Four Little Words to Live By

by Tresca Weinstein

For some people, it’s “What would Jesus do?” For some, it’s “Do unto others …” or “Live and let live.” The wise words I return to again and again are “Permission to be human.”

I first heard that phrase from Tal Ben-Shahar, in the Certificate in Positive Psychology program at Kripalu. Tal is a self-described perfectionist; he hones his lectures and his books over weeks of careful editing, and he works hard on his parenting and his marriage—not to mention that he’s also a former Israeli national squash champion and Harvard professor. Setting goals for ourselves, Tal says, is one of the ways we give our lives meaning.

Yet it’s just as important to continually forgive ourselves when we stumble along the road to those goals. That’s where giving ourselves permission to be human comes in.

I bring that phrase to mind for the little things—when I realize I could have done better in an interaction with a colleague, or when I forget a friend’s birthday, or when I buy something I don’t need but just really wanted in that moment (usually shoes). And for the big things, too: It’s been most powerful for me as a mother, because parenting can sometimes feel like both the most important and the most challenging thing I’ve ever done.

Not surprisingly, we typically hold ourselves to a higher standard than we’d ever impose on the people we love.

“Would you criticize your partner if she gave a less-than-perfect speech?” Tal asks in his book Being Happy: You Don’t Have to Be Perfect to Lead a Richer, Happier Life. “Would you think any less of your best friend if he did not do well on an exam? If your daughter or father did not earn first place in a competition, would their “imperfect” record diminish your love for them? Probably not. And yet when we ourselves fall short, we often regard ourselves as wholly inadequate, utter failures.”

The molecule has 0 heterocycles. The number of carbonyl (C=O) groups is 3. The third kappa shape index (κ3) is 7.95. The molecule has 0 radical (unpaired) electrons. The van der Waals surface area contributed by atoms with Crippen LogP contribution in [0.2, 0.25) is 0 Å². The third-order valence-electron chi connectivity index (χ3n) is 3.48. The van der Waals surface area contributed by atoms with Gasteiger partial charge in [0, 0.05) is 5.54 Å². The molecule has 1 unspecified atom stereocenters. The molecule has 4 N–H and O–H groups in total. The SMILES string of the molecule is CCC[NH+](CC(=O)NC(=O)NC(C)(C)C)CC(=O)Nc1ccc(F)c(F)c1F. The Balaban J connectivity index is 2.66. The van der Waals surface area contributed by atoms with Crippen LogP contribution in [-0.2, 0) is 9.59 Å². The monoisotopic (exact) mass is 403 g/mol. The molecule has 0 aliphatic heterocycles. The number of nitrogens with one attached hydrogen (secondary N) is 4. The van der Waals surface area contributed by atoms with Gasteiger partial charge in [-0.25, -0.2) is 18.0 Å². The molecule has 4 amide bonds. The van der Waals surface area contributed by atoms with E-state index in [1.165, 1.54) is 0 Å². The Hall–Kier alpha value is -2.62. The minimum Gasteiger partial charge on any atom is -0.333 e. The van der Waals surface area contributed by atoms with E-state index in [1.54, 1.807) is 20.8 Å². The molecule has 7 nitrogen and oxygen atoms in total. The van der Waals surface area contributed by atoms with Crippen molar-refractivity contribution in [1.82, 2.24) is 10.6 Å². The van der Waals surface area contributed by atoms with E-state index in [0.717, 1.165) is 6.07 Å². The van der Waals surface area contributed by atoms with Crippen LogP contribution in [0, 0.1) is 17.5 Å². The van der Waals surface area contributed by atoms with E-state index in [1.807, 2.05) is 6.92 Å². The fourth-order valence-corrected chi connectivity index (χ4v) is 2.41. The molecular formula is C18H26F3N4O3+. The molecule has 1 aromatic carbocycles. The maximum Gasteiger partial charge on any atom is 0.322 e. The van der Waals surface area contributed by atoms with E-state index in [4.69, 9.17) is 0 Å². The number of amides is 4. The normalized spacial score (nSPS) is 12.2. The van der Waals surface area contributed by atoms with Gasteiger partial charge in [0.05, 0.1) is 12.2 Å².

The irony, of course, is that those flaws, the very things we seek to rise above, are often what make us most lovable. It is in sharing the struggles and revelations that we find authentic connection. We love celebrities like Jennifer Lawrence, who says she hates exercising and keeps a swear jar on the set of The Hunger Games to try to control her potty mouth.

So, can we extend ourselves that same indulgence and compassion? Can we love ourselves because, not in spite of, our imperfections? When I’m stuck in a place of irritation with my own actions, and I remember to say those four words to myself—sometimes even out loud—it’s as if a weight lifts from my shoulders and my heart. Next time you’re there, give it a try.

Tresca Weinstein is a freelance writer and Kripalu's Features Editor.

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